provider with any questions you may have regarding a medical condition. Never
disregard professional medical advice or delay in seeking it because of
something you have read on this or any other website.  

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Hidden causes of weight gain

Last updated 1 year ago

Hidden causes of weight gain

Weight gain occurs when you regularly eat more calories than you use through normal bodily functions and physical activity. But the lifestyle habits causing your weight gain aren’t always obvious.

Losing weight means eating fewer calories and burning more energy through physical activity.

It sounds simple. But Canada is considered one of the most overweight countries, with25.8 per centof the population aged 15 and over considered obese. Our lifestyles see many of us eating more calories than we need and not doing enough physical activity.

Do you recognise some of the causes of your weight gain in any of the following?

Food that’s labelled ‘low-fat’

Lots of foods in the supermarkets today are labelled “low-fat”. But there’s a catch. In some cases, low-fat foods contain high levels of sugar. High-sugar foods can also contain lots of calories and so contribute to weight gain.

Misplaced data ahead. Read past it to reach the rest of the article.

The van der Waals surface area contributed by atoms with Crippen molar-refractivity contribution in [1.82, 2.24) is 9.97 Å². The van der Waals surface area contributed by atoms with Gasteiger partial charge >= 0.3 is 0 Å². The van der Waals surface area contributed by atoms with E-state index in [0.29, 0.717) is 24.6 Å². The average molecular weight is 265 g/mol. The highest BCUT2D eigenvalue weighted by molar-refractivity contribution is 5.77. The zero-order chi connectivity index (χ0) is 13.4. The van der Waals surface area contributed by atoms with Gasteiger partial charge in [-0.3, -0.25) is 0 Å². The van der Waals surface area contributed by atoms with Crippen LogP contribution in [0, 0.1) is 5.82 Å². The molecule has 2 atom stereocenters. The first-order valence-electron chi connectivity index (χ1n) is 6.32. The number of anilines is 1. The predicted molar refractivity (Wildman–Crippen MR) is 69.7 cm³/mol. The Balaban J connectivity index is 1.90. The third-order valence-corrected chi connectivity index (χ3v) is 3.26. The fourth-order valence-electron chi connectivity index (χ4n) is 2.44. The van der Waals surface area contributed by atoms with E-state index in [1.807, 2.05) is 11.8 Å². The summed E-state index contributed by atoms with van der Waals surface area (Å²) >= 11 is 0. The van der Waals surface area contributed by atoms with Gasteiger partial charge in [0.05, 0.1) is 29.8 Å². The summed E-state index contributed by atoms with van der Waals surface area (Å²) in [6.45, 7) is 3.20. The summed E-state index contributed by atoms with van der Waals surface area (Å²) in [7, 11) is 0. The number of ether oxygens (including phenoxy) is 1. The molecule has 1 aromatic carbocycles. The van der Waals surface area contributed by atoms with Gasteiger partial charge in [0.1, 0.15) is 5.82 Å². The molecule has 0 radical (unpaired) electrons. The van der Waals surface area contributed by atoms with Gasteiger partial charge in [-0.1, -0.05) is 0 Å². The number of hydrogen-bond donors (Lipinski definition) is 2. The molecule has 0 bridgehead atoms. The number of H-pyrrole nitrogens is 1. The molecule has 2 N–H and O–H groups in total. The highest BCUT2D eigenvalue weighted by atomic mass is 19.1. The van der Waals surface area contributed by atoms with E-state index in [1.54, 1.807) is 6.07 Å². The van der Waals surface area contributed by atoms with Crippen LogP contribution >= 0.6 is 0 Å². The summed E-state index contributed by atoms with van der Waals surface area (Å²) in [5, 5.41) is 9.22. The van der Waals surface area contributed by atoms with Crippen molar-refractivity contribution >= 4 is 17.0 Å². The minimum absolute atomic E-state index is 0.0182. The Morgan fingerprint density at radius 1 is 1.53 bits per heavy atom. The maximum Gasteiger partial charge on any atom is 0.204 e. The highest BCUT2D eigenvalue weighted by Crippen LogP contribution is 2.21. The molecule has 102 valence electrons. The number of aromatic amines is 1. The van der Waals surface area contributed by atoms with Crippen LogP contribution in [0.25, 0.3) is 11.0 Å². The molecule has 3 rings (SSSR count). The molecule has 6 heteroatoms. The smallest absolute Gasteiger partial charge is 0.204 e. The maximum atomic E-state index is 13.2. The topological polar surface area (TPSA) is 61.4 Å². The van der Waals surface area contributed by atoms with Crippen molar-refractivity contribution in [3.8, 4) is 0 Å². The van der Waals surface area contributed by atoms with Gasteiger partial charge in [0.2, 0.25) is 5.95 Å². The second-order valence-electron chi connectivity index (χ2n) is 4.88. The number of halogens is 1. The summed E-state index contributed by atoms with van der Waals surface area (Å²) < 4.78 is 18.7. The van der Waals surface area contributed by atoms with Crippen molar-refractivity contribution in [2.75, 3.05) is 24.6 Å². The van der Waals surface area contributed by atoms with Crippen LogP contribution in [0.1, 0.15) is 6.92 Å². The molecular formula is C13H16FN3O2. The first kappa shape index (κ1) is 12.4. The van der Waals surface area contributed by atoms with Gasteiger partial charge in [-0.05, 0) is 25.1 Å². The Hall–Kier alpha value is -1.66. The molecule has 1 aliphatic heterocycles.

What can I do?

First, read the labels. Look at the overall energy and calories. Although a food may have a reduced amount of fat, it may still have the same amount of calories.

A food labelled “low-fat” may still contain more calories than an alternative. For example, a “low-fat” muffin may contain more calories than a currant bun.

Stress

It can be easy to reach for a sugary pick-me-up when stressed. Do this often and you may put on weight.

What can I do?

Snack on fruit and veg and other low-calorie options such as plain popcorn, crackers and rice cakes, for example.

And find ways to cope with stress that don’t involve food. Exercise helps promote mental well-being through the release of endorphins, which help to combat stress.

Television

Watching a lot of television can contribute to an inactive lifestyle, and many of us consume calories we don’t need while watching TV.

People often find that while sitting in front of the TV, they snack on energy-dense foods such as crisps and chocolate.

What can I do?

If you’re worried about your weight, take part in more daily physical activity, if your health permits.